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Quartic function

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Quartic function

ma_me
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I'm trying to run a quartic polynomial regression on SPSS, but apparently cubic is the highest order you can find under Regression >> Curve Estimation. Do you have any ideas on how to do this?
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Re: Quartic function

David Marso
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Syntax!!!  But if you can't fit a cubic. a quartic is probably a waste of effort.  Plot/Transform/Think.  Or maybe autopilot??? Doh factor overload.

---
ma_me wrote
I'm trying to run a quartic polynomial regression on SPSS, but apparently cubic is the highest order you can find under Regression >> Curve Estimation. Do you have any ideas on how to do this?
Please reply to the list and not to my personal email.
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"Nolite dare sanctum canibus neque mittatis margaritas vestras ante porcos ne forte conculcent eas pedibus suis."
Cum es damnatorum possederunt porcos iens ut salire off sanguinum cliff in abyssum?"
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Re: Quartic function

Jon Peck
You could calculate the polynomials and run an ordinary regression, but they are likely to be ill behaved.  You might consider cubic splines, which can be constructed with the STATS SPLINES extension command.

On Sun, Dec 25, 2016 at 2:22 PM David Marso <[hidden email]> wrote:
Syntax!!!  But if you can't fit a cubic. a quartic is probably a waste of

effort.  Plot/Transform/Think.  Or maybe autopilot??? Doh factor overload.



---



ma_me wrote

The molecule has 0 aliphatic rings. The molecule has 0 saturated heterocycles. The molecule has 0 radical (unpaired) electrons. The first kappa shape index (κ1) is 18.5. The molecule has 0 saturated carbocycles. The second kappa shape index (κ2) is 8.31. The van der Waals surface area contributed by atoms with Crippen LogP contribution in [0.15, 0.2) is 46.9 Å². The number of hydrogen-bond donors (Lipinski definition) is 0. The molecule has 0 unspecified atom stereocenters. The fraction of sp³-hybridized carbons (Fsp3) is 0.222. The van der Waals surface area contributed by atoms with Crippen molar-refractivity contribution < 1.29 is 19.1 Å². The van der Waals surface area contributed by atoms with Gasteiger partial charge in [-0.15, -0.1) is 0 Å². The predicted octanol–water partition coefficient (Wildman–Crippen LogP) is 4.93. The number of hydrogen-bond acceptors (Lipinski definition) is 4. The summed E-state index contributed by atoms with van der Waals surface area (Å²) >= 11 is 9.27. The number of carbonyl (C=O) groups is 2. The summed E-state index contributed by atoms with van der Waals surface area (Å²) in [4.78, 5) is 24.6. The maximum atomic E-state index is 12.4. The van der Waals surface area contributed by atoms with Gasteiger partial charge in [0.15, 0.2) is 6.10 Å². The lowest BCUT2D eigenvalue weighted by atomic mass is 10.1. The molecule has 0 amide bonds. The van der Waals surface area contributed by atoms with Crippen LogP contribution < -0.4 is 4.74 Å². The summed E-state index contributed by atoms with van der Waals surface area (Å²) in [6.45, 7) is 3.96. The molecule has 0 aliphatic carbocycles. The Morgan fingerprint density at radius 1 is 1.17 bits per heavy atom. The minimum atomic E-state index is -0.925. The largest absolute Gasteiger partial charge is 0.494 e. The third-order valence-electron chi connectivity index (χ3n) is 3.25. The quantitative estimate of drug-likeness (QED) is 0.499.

> I'm trying to run a quartic polynomial regression on SPSS, but apparently

> cubic is the highest order you can find under Regression >> Curve

> Estimation. Do you have any ideas on how to do this?











-----

Please reply to the list and not to my personal email.

Those desiring my consulting or training services please feel free to email me.

---

"Nolite dare sanctum canibus neque mittatis margaritas vestras ante porcos ne forte conculcent eas pedibus suis."

Cum es damnatorum possederunt porcos iens ut salire off sanguinum cliff in abyssum?"

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Re: Quartic function

Ryan Black
As Jon pointed out, the OP could use the REGRESSION procedure to fit a linear regression model in which the relationship between y and x is modeled as an nth degree polynomial. Below is a simulation experiment which shows how to: (1) generate data that conform to a linear regression with the relationship between the dependent variable y and independent variable x modeled as a 3rd degree polynomial (cubic relationship), (2) visualize the relationship in a scatterplot, (3) create the terms to be entered into the REGRESSION procedure, (4) fit the model using REGRESSION and (5) fit the model using CURVEFIT. I noticed that the CURVEFIT procedure only allowed for modeling up to a 3rd degree polynomial. This simulation experiment should be enough for the OP to be able to fit linear regression models in SPSS with the relationship between x and y modeled as any degree polynomial (quadratic, cubic, quartic etc.) using REGRESSION.